CLOSE

5 things you should know about forced heirship, and how to avoid it

16 May 2019

Make an enquiry

Our clients ask about it all the time: forced heirship. Understanding what it is and how to plan accordingly is a critical part of succession planning. Our BVI and Bahamas experts have the ins and outs. Here, they fill you in on what you should definitely know.

1. What is forced heirship?

Forced heirship is a civil law system. It determines which heirs are entitled to receive the assets of a deceased person. The rules vary from country to country, but in essence, where forced heirship rules apply, an individual cannot freely dispose of their assets as they see fit; the entitled heirs are determined by the applicable forced heirship laws in force.

2. When do forced heirship rules apply?

It’s complex. Forced heirship is subject to legal restraints depending on your jurisdiction, and various laws impose different restrictions. When families don’t carefully structure and plan their succession, forced heirship can become an unexpected reality.

3. What assets can be affected?

In BVI and The Bahamas for example, shares in local companies are classified as moveable property for succession purposes. This means BVI and Bahamas legislation treats the law of the country in which the deceased was domiciled as the governing law. Incidentally, if the individual is domiciled in a country where forced heirship rules apply, those rules will apply to their BVI or Bahamas company shares, provided there is no BVI/Bahamian will governing such shares. There are many intricacies affecting different assets, and it’s important to work with an expert to make sure all of your assets are planned for accordingly.

4. What are my options?

Choosing a skilled and experienced administrative professional is a good place to start. There are several effective choices and an experienced private wealth advisor is best suited to help you find the right fit. Here’s a snapshot of your options.

Write a will: A will is a simple and common succession planning tool. In BVI and The Bahamas though, laws around wills are more nuanced and may lead to issues when it comes to avoiding forced heirship rules. An expert can better determine how factors like immovable property, your country of domicile, and local law apply to you specifically.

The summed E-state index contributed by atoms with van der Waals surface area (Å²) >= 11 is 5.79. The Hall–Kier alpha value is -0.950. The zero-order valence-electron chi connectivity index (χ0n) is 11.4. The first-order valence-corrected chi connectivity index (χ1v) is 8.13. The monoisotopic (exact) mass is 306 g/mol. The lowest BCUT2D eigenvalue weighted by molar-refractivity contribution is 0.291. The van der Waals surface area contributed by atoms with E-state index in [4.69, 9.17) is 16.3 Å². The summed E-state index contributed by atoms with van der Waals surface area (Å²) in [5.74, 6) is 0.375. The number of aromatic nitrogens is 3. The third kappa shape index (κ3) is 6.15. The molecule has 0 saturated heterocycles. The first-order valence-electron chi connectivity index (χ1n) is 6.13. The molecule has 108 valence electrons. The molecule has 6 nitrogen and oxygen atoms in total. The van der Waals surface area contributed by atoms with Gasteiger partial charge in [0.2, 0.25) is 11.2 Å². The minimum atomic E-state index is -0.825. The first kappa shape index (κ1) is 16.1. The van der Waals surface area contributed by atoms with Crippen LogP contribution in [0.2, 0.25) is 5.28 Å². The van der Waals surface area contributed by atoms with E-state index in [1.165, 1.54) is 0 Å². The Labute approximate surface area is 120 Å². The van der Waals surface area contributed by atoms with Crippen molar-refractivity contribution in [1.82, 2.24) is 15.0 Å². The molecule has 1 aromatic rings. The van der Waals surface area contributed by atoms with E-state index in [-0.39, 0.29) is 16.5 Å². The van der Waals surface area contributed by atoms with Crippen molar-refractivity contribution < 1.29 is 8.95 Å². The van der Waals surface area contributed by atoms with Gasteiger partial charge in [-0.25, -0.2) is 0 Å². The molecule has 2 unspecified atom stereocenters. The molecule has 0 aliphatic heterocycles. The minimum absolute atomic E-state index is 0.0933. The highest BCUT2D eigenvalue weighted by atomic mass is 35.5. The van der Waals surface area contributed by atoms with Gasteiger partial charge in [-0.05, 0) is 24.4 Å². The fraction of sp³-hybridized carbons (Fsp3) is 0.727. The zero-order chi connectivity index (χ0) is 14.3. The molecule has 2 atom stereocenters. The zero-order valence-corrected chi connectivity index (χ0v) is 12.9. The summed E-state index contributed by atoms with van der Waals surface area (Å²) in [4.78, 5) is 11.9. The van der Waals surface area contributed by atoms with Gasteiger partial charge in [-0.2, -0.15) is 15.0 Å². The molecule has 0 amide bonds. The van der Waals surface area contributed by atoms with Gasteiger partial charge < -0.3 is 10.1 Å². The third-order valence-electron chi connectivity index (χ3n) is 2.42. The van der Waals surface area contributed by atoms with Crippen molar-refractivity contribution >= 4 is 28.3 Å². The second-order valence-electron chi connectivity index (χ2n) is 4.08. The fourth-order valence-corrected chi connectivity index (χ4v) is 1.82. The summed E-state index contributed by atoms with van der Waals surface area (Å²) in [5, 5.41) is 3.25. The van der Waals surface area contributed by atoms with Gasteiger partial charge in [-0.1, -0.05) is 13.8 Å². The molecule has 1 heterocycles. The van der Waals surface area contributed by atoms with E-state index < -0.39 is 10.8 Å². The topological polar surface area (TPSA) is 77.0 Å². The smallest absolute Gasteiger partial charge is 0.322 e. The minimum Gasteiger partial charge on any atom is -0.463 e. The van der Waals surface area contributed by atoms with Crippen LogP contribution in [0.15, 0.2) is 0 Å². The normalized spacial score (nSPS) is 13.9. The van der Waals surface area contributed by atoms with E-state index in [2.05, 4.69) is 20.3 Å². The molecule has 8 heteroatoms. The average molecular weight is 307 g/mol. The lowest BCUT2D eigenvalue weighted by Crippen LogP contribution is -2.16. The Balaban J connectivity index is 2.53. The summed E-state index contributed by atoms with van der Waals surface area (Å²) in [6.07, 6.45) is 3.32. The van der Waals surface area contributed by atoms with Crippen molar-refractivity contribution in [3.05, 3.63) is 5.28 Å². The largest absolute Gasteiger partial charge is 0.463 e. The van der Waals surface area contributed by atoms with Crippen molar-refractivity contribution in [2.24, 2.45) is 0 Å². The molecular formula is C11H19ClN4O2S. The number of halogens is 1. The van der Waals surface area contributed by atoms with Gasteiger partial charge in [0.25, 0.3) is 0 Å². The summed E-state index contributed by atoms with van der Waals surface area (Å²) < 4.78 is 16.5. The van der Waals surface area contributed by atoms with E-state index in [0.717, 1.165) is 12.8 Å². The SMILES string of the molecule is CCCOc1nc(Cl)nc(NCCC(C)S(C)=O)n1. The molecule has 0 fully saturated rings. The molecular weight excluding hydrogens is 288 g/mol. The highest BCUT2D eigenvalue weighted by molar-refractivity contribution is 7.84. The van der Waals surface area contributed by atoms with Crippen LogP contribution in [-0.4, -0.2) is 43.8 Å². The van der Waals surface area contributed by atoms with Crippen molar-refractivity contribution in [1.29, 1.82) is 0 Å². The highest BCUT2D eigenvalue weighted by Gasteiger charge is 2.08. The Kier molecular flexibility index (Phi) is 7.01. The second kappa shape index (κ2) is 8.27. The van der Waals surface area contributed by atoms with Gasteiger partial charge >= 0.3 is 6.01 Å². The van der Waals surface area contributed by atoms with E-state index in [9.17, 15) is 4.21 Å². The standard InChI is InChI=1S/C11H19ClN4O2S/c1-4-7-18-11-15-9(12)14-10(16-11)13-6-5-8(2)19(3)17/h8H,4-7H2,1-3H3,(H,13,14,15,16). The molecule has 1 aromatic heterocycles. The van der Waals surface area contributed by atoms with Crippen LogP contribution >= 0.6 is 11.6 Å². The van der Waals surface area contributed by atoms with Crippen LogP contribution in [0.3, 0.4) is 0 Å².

Hold shares in joint tenancy: If shares are jointly held in BVI or The Bahamas, upon death, the shares may easily pass to the other joint shareholder. Talk to an advisor about how this option affects future generations though; this alternative only postpones forced heirship issues which will arise when the surviving tenant dies.

The difference between Trusts and Private Trust Companies: Throughout time, trusts have been a dependable method of succession planning. In BVI and The Bahamas, a trust is a confidential document, and generally, they’re protected from forced heirship claims. Though there are different types of trusts and options, many settlors are opposed to relinquishing control over their assets to a trustee; Private Trust Companies (PTC) may offer a solution. Settlors themselves may have the option to be the sole director of their PTCs, or the Foundation Council may consist of family members, family advisors and those familiar with the family business. Through BVI and The Bahamas, different types of PTC structures are available to fit your needs.

Bahamas Foundations: A Bahamas Foundation is best understood as a hybrid between a trust and a company. It can be established by a will, need not be charitable, and its main purpose is management of assets.

5. What’s my next step?

To protect future generations and your family’s legacy, planning ahead is key. There’s no shortage of choices when it comes to succession planning, but understanding which options fit your needs is fundamental. While one path may seem like the obvious choice, it’s crucial to work alongside an expert who knows the intricacies of forced heirship rules. Reach out to learn more.